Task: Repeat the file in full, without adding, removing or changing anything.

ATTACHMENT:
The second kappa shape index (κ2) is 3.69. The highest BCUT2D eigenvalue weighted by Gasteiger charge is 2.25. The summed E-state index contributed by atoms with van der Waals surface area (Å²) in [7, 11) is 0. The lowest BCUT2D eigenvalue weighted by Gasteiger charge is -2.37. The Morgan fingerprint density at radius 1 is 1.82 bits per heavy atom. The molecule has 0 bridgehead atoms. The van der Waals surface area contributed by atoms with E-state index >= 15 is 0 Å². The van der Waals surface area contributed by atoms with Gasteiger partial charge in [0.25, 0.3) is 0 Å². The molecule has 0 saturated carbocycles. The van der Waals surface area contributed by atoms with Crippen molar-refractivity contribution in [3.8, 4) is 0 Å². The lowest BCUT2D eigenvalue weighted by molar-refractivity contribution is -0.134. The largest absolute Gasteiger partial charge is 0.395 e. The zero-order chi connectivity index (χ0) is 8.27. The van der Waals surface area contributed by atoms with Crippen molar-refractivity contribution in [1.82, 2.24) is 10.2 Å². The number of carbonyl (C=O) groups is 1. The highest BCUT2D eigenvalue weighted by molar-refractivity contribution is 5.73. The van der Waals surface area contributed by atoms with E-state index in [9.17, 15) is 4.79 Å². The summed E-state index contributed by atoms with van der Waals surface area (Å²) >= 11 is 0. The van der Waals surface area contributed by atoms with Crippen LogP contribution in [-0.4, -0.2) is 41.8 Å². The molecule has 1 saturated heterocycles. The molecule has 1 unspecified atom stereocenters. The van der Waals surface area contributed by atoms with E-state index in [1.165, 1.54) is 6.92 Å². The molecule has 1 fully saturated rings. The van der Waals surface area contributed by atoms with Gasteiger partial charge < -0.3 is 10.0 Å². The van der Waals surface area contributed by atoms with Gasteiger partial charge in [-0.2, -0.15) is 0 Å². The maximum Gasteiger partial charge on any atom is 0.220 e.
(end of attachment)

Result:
The second kappa shape index (κ2) is 3.69. The highest BCUT2D eigenvalue weighted by Gasteiger charge is 2.25. The summed E-state index contributed by atoms with van der Waals surface area (Å²) in [7, 11) is 0. The lowest BCUT2D eigenvalue weighted by Gasteiger charge is -2.37. The Morgan fingerprint density at radius 1 is 1.82 bits per heavy atom. The molecule has 0 bridgehead atoms. The van der Waals surface area contributed by atoms with E-state index >= 15 is 0 Å². The van der Waals surface area contributed by atoms with Gasteiger partial charge in [0.25, 0.3) is 0 Å². The molecule has 0 saturated carbocycles. The van der Waals surface area contributed by atoms with Crippen molar-refractivity contribution in [3.8, 4) is 0 Å². The lowest BCUT2D eigenvalue weighted by molar-refractivity contribution is -0.134. The largest absolute Gasteiger partial charge is 0.395 e. The zero-order chi connectivity index (χ0) is 8.27. The van der Waals surface area contributed by atoms with Crippen molar-refractivity contribution in [1.82, 2.24) is 10.2 Å². The number of carbonyl (C=O) groups is 1. The highest BCUT2D eigenvalue weighted by molar-refractivity contribution is 5.73. The van der Waals surface area contributed by atoms with E-state index in [9.17, 15) is 4.79 Å². The summed E-state index contributed by atoms with van der Waals surface area (Å²) >= 11 is 0. The van der Waals surface area contributed by atoms with Crippen LogP contribution in [-0.4, -0.2) is 41.8 Å². The molecule has 1 saturated heterocycles. The molecule has 1 unspecified atom stereocenters. The van der Waals surface area contributed by atoms with E-state index in [1.165, 1.54) is 6.92 Å². The molecule has 1 fully saturated rings. The van der Waals surface area contributed by atoms with Gasteiger partial charge < -0.3 is 10.0 Å². The van der Waals surface area contributed by atoms with Gasteiger partial charge in [-0.2, -0.15) is 0 Å². The maximum Gasteiger partial charge on any atom is 0.220 e.